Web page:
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Indoor air quality - the elephant in the low carbon room?November 2013

"As a knowledgeable sector we must not become rabbits in the zero carbon headlights - there are other issues that need attention too!" Richard John, BSRIA
The science of climate change is now well accepted, and as such the UK’s international leadership, albeit faltering, in moving towards a low carbon economy must be welcomed. As always there are unintended consequences. So when we decarbonise and clean up our power stations, Ofgem predicts an increased likelihood of power failures (Ofgem, 2013) because of the associated reduction in generating capacity available at peak times. It is also an oddity of government policy that, just as we are experiencing a decrease in generating capacity, there is a marked enthusiasm for supporting the increased use of electrically-driven heat pumps. Certainly if they displace direct resistance heating this should be a benefit but as an alternative to gas fired heating they will exacerbate the issue.

Of course one solution to the surplus problem is to simply reduce demand and there are many government actions in place to make this happen. Policies to improve insulation and reduce ventilation leakage through Building Regulations, ECO, and Green Deal all aim to reduce demand.

However when it comes to a tightening of standards associated with new and existing buildings there are some signs that the unintended consequence is the impact that such standards have in practice on indoor air quality and hence the functionality of buildings. There is an old adage “build tight, ventilate right”. We are certainly learning to do the former but BSRIA’s experience is that we haven’t got the latter bit sorted.

Indoor air quality (IAQ) is a complex issue. In housing, a reflection of poor IAQ can be an increase in mould and damp problems associated with poor ventilation, and associated health effects. In schools it can be sleepy pupils. At another level, IAQ is more subjective. Certainly we recognise the bracing nature of seaside air with its tang of salt and ozone but some also recall the comforting fug of a pub complete with its smells of beer, tobacco and wood smoke. So IAQ is subjective, has time-based attributes, and a very large number of possible measured variables to consider.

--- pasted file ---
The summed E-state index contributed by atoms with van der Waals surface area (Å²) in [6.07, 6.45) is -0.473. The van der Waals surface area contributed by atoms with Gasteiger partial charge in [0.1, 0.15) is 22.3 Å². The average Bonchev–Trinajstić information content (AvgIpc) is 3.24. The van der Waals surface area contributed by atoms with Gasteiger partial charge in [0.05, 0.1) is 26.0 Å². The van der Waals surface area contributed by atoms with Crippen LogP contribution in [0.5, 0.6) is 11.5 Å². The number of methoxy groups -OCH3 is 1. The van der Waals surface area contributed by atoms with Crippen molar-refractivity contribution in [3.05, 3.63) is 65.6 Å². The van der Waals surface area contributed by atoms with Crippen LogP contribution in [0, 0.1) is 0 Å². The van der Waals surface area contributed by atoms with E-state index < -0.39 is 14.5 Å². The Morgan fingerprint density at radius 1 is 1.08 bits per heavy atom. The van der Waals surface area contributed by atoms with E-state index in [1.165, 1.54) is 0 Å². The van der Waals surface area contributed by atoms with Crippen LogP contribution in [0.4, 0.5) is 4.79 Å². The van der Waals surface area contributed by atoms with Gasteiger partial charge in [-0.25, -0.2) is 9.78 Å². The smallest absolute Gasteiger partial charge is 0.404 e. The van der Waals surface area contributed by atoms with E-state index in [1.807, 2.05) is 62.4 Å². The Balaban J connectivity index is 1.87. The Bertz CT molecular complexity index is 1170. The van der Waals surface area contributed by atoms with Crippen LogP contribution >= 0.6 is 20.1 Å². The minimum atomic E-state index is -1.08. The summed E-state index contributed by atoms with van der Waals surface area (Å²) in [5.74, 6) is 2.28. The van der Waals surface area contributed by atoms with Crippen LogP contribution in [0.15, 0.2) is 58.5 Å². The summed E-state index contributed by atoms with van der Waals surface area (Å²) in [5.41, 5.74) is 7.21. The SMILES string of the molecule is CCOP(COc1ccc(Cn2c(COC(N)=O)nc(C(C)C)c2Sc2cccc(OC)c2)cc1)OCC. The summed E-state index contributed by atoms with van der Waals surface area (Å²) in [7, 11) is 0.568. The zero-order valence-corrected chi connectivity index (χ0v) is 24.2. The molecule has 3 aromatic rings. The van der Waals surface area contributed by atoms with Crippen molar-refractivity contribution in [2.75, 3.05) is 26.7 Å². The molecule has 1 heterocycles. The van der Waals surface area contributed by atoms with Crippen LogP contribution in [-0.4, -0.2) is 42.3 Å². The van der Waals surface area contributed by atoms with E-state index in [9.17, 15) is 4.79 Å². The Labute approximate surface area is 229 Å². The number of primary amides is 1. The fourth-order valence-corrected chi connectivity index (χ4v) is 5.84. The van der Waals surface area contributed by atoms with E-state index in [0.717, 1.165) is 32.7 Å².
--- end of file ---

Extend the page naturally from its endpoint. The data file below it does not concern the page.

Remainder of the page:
Many practitioners use a measure of carbon dioxide (CO2) concentration in a building as a proxy for IAQ. Various national bodies such as the Department for Education have set standards for CO2 levels in buildings in its own right – in this case stipulating a maximum average value of CO2 of 1500ppm (DfE 2012). In the UK the current Part F of the Building Regulations implies that indoor air concentrations of CO2 should not exceed ~1200ppm. Others argue about the need to look at concentrations of a wide range of indoor pollutants, rather than a single proxy value. Finally, quantification of the disbenefits of poor IAQ in terms of, for example, health effects, remains an inexact science, albeit an improving one.

So what’s the link between IAQ and the quest for lower carbon buildings, in part driven through ever tighter regulations? Surely ventilation needs are fully addressed by Part F of the Building Regulations? Well let’s start with the difference between design intent, actual use, and the law of unintended consequences. In the housing sector there is increasing evidence that we are getting better when it comes to making buildings tighter. In BSRIA’s experience of monitoring such buildings, airtightness is improving in part through progressive airtightness testing requirements but there are often significant failures to operate mechanical and even passive ventilation systems to ensure that occupants have sufficient fresh air.

There are multiple practical issues which conspire to affect the effectiveness of ventilation. Actual occupancy rates don’t always equate to design conditions. Flow rates associated with mechanical and passive ventilation systems in practice don’t always equate to design. There are many reasons for this including:

  • Design. Impractical designs and / or designers “gaming” with calculations so as to demonstrate that standards are met.
  • Construction / Installation. Ductwork can be prone to damage (particularly, flexible systems), and the practical installation of ductwork, fans, and terminal units does not always equate to what was designed. BSRIA has come across instances of mechanical ventilation systems simply not being connected up to a power supply. Some buildings have a lower air leakage rate than the design.